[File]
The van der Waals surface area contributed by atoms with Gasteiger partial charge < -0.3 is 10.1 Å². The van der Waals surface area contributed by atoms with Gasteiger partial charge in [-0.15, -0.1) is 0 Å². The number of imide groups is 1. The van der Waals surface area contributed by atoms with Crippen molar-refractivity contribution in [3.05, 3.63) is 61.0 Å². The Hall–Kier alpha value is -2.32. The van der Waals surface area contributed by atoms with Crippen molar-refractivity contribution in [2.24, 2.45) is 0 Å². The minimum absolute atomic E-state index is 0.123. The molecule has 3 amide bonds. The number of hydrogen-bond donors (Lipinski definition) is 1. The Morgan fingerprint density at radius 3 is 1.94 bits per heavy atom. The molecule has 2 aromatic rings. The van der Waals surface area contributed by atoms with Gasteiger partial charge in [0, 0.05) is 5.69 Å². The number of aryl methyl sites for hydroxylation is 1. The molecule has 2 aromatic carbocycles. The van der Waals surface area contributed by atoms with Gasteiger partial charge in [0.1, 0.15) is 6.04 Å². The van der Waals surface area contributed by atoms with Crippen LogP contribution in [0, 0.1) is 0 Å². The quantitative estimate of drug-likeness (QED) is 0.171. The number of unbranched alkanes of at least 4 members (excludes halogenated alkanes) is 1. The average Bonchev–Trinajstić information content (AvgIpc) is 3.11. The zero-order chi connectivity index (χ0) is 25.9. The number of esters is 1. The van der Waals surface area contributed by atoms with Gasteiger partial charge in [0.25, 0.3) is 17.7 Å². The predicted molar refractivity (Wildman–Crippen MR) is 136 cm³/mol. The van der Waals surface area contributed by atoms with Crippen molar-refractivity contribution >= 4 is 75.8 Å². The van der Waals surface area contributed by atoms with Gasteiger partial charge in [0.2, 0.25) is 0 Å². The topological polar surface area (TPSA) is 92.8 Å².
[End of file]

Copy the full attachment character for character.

The van der Waals surface area contributed by atoms with Gasteiger partial charge < -0.3 is 10.1 Å². The van der Waals surface area contributed by atoms with Gasteiger partial charge in [-0.15, -0.1) is 0 Å². The number of imide groups is 1. The van der Waals surface area contributed by atoms with Crippen molar-refractivity contribution in [3.05, 3.63) is 61.0 Å². The Hall–Kier alpha value is -2.32. The van der Waals surface area contributed by atoms with Crippen molar-refractivity contribution in [2.24, 2.45) is 0 Å². The minimum absolute atomic E-state index is 0.123. The molecule has 3 amide bonds. The number of hydrogen-bond donors (Lipinski definition) is 1. The Morgan fingerprint density at radius 3 is 1.94 bits per heavy atom. The molecule has 2 aromatic rings. The van der Waals surface area contributed by atoms with Gasteiger partial charge in [0, 0.05) is 5.69 Å². The number of aryl methyl sites for hydroxylation is 1. The molecule has 2 aromatic carbocycles. The van der Waals surface area contributed by atoms with Gasteiger partial charge in [0.1, 0.15) is 6.04 Å². The van der Waals surface area contributed by atoms with Crippen LogP contribution in [0, 0.1) is 0 Å². The quantitative estimate of drug-likeness (QED) is 0.171. The number of unbranched alkanes of at least 4 members (excludes halogenated alkanes) is 1. The average Bonchev–Trinajstić information content (AvgIpc) is 3.11. The zero-order chi connectivity index (χ0) is 25.9. The number of esters is 1. The van der Waals surface area contributed by atoms with Gasteiger partial charge in [0.25, 0.3) is 17.7 Å². The predicted molar refractivity (Wildman–Crippen MR) is 136 cm³/mol. The van der Waals surface area contributed by atoms with Crippen molar-refractivity contribution >= 4 is 75.8 Å². The van der Waals surface area contributed by atoms with Gasteiger partial charge in [0.2, 0.25) is 0 Å². The topological polar surface area (TPSA) is 92.8 Å².